Danielewski is less a linear writer, more a weaver of mixed-media narratives. Fortunately his attention to aesthetic detail is matched in his occasionally masterful use of language; without it, The Fifty Year Sword would be a lavishly disposable distraction in a hipster design company’s toy box. Instead he creates an oppressive and stifling world, his prose tightening like a boa around a rat. It’s a one-sitting read.

The effect is akin to Stephen King rewriting Richard Brautigan, or Poe’s stories broken down for the Twitter generation. It would be a smart executive who signs up Danielewski to see what he could concoct in an era when American television drama is seriously challenging the novel for narrative supremacy. In the meantime, Daniel­ewski continues to take literature into bold new directions.

Benjamin Myers’s novel “Pig Iron” (Bluemoose, £7.99) won the 2013 Gordon Burn Prize

Ben Myers’ novels include Pig Iron and Richard, a Sunday Times book of the year. His writing has appeared in The Guardian, NME, Mojo, Time Out, 3:AM Magazine, Caught By The River and many others. www.benmyersmanofletters.blogspot.com

This article first appeared in the 11 June 2014 issue of the New Statesman, The last World Cup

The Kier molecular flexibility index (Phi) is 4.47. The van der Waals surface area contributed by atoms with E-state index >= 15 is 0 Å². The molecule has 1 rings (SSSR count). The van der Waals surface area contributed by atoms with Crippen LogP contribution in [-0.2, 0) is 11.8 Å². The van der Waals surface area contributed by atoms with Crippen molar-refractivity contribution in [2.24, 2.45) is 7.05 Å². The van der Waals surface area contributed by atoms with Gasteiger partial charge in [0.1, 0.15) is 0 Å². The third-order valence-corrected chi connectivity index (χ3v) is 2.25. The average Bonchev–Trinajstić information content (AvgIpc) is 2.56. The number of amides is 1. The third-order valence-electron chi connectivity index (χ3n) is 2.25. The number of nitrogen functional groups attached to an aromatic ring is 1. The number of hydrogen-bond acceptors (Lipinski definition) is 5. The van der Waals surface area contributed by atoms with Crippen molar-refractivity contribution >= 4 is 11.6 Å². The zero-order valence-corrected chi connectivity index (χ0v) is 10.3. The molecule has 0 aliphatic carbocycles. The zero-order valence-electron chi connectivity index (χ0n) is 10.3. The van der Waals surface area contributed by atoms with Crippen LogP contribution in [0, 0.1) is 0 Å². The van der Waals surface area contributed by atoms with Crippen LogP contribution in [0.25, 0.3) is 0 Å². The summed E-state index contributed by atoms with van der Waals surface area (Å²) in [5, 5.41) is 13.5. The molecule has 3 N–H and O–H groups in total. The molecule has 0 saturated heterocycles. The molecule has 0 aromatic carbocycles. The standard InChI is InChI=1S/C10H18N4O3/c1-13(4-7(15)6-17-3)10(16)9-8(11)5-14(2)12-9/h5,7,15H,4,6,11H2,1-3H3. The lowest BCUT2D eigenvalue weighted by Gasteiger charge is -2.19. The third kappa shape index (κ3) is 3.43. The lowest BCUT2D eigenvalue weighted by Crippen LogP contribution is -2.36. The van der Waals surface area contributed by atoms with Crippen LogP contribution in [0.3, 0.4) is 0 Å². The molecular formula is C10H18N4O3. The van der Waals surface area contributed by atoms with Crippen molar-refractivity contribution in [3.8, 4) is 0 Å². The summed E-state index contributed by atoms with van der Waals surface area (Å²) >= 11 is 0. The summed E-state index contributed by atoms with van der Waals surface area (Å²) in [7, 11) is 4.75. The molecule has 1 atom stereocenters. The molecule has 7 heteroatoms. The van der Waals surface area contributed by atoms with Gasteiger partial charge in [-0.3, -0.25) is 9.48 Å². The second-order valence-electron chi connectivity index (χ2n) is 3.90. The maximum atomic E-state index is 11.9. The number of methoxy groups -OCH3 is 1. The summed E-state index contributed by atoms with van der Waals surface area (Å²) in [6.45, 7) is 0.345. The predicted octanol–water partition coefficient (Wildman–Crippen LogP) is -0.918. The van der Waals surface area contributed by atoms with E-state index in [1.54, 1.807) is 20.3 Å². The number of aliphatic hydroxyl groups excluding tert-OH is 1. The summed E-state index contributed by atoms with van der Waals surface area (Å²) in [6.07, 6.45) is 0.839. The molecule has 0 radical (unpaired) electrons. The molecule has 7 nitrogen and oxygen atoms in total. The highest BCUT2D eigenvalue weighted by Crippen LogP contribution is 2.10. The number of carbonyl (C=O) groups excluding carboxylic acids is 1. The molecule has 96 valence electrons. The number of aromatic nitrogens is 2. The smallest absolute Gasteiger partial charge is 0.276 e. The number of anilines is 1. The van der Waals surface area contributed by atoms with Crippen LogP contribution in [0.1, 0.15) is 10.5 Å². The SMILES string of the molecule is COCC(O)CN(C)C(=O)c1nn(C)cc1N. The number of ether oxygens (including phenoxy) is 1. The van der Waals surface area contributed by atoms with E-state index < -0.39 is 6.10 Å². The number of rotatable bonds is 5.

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Why Sylvia Plath and Ted Hughes were a real horror couple

BBC Radio 4's My Muse sees Kathryn Williams explore the eerie side of Plath's life.

The first in a three-part series in which artists describe the figures that have most inspired them (Mondays, 4pm) followed the English singer-songwriter Kathryn Williams as she went, first, on a pilgrimage to Sylvia Plath’s grave and later to a favourite spot of the poet’s atop Parliament Hill. Williams has written an album devoted to Plath and we heard bits from it – but those weren’t the moments that conjured up the poet. It was when Williams approached the grave in Heptonstall, West Yorkshire – and thunder clapped from nowhere as she reached the headstone (with its inscription from the Chinese: “Even amidst fierce flames the golden lotus can be planted”) – that this story really got going. “It’s baking hot,” she croaked, “and there’s thunder behind me!”